Child Support

Child support arises as a legal issue in any case where there are children under 18 years of age and who have not yet graduated from high school. The case may be a divorce of a marriage or an unwed parenting case. Unwed parenting cases may or may not begin with a paternity determination, unless the parents have acknowledged paternity by affidavit or have signed onto the child’s birth certificate.

New Hampshire employs guidelines for determining amounts of child support. New Hampshire combines the two parents’ incomes and then apportions the total child support obligation in proportion to those incomes. The calculation is laid out on a chart called the Child Support Guidelines Worksheet, which also builds in certain limited deductions. A completed Child Support Guidelines Worksheet along with a completed Financial Affidavit is required to be submitted to court each time a support amount is to be determined. If the parents disagree on the figures for the Worksheet, each should submit their own worksheet with the figures they believe to be accurate.

“Child support cases become complicated when income is uncertain or where special circumstances exist.”

Child support guidelines calculations are presumed to be the correct amount of support for the parties to be responsible for paying. State law recognizes what it describes as “special circumstances” under which the Court may deviate from the child support guidelines and set a different amount of support. Special circumstances involve cases where the parties share parenting responsibilities, where other children or stepchildren of new families reside with a parent, and where expenses associated with exercising parenting time are unusually high (such as long-distance travel or air flights required.). If your child support case involves claims of deviations from child support guidelines for special circumstances, contact us.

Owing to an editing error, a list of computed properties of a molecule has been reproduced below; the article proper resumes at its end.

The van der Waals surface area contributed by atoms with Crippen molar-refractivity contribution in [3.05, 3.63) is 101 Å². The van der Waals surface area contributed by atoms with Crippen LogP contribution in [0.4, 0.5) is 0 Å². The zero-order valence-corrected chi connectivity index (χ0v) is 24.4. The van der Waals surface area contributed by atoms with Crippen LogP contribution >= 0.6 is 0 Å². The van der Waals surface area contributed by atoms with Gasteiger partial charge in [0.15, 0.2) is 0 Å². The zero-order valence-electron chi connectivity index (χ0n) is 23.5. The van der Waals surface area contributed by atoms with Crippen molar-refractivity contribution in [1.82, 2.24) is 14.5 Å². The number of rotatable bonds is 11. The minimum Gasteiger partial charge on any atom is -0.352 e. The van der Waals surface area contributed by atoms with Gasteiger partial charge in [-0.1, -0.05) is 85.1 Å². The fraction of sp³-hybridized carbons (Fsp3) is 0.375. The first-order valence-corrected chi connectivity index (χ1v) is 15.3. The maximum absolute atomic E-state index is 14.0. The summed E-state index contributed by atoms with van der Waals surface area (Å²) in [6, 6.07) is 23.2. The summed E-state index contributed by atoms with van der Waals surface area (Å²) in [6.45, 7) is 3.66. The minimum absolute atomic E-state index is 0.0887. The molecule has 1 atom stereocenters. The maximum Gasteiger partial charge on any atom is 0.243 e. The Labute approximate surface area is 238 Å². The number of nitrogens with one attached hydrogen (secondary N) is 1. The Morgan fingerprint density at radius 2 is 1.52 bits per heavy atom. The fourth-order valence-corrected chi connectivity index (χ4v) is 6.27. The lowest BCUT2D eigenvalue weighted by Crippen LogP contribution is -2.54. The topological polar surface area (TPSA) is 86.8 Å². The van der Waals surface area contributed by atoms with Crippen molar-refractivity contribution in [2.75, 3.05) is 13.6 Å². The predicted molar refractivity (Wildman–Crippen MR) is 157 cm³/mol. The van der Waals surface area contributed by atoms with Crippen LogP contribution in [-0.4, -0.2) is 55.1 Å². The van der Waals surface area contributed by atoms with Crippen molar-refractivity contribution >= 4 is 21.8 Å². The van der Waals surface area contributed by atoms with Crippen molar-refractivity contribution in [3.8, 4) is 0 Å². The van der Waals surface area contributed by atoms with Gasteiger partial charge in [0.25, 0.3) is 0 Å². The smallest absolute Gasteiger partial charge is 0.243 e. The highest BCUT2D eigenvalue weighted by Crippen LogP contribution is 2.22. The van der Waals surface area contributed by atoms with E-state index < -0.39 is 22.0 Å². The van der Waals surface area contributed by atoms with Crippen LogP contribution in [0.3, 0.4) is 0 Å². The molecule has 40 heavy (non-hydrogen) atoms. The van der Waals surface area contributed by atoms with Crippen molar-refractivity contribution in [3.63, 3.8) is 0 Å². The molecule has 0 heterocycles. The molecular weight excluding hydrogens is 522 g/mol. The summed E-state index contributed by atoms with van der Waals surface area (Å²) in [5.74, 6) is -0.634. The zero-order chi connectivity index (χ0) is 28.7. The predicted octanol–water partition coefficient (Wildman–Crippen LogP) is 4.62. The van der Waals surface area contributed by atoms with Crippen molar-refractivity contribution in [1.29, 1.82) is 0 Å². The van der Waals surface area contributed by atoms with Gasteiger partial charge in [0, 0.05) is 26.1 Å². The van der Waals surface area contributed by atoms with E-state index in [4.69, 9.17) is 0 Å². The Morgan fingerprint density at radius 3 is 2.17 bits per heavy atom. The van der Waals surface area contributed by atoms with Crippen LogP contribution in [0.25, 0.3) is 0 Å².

Frequently contested child support cases involve questions of the actual amount of income of one of the parents. Determining income becomes a complex matter where one of the parties owns and operates a business and can hide or expense much of ordinary household income. Contests also arise where a parent is hiding income by earning “under the table” with unreported income from contract labor or tips. Income determination is governed by statute that defines “gross income.” Special rules apply to overtime work, bonus pay, and commissions sometimes making it difficult to determine just how much income is to be computed for child support. The law makes special treatment for what it describes as “voluntarily unemployed or underemployed” persons enabling the one circumstance where the income of parent’s new spouse can be applied to determine child support. There are ways that our office can seek to prove income in difficult support cases, and you should contact us if these arise.

Want to see how to keep track of your child support payments and amounts owed? Click here for a sample page and blank printable chart to keep track that helps present the status of child support payments and amounts owed clearly in court.